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Hills Like White Elephants

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Hemingway's "Hills Like White Elephants," written in an objective point of view uses symbolism from the couple's dialogue to present the theme of choosing to live selfishly, and living with the results, or choosing to live selflessly, and reaping the rewards. Hemingway has made this short story very unique in that he writes the story with a distantly objective point of view. We, as readers, never get to see what either of the people think or feel, which allows us to draw our own conclusions about the story, as we are lead with subtle hints throughout.

One of the key factors in distancing the readers from the story is the lack of description of the characters that Hemingway gives us. Refusing to give the reader physical descriptions of either character forces us to focus on the dialogue between them. Furthermore, Hemingway never fully introduces us to the character, as throughout the story they are simply referred to as the "man" and "woman." We are, however, shown minor traits about the characters, as we soon find that the woman's name (or nickname) is Jig, while the man remains the nameless, faceless American. This symbolizes the absence of knowledge and understanding that we have about the character; which in turn, does not let us trust him, as no one trusts those we know nothing about. Conversely, Hemingway is able to portray Jig as a sweet woman that lacks the willpower to fight the American's manipulative personality. This form of objective point of view allows us to sympathize with the woman, as she simply wants a loving relationship between herself and the American, without having to resort to an abortion.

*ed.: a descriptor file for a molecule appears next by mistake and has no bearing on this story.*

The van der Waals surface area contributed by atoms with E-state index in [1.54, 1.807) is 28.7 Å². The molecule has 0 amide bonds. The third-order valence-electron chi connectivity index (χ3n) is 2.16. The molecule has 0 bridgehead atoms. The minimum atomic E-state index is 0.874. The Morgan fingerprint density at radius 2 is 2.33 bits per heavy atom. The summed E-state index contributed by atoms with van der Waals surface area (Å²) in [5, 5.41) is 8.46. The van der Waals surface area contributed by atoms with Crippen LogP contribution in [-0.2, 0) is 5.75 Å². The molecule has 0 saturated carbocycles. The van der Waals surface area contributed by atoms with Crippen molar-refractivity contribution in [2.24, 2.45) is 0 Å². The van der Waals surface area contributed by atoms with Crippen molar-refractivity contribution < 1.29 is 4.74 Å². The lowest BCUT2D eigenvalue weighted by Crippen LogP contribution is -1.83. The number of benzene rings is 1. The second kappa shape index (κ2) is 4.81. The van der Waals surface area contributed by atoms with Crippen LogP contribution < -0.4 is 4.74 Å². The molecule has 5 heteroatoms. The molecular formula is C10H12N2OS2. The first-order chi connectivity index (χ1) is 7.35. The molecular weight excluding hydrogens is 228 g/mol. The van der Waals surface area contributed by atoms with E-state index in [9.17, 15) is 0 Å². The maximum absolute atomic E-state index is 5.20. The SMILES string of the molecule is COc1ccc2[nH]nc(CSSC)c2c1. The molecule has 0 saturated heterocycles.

Coincidentally, the use of point of view in this story, leads to its symbolic characteristics.



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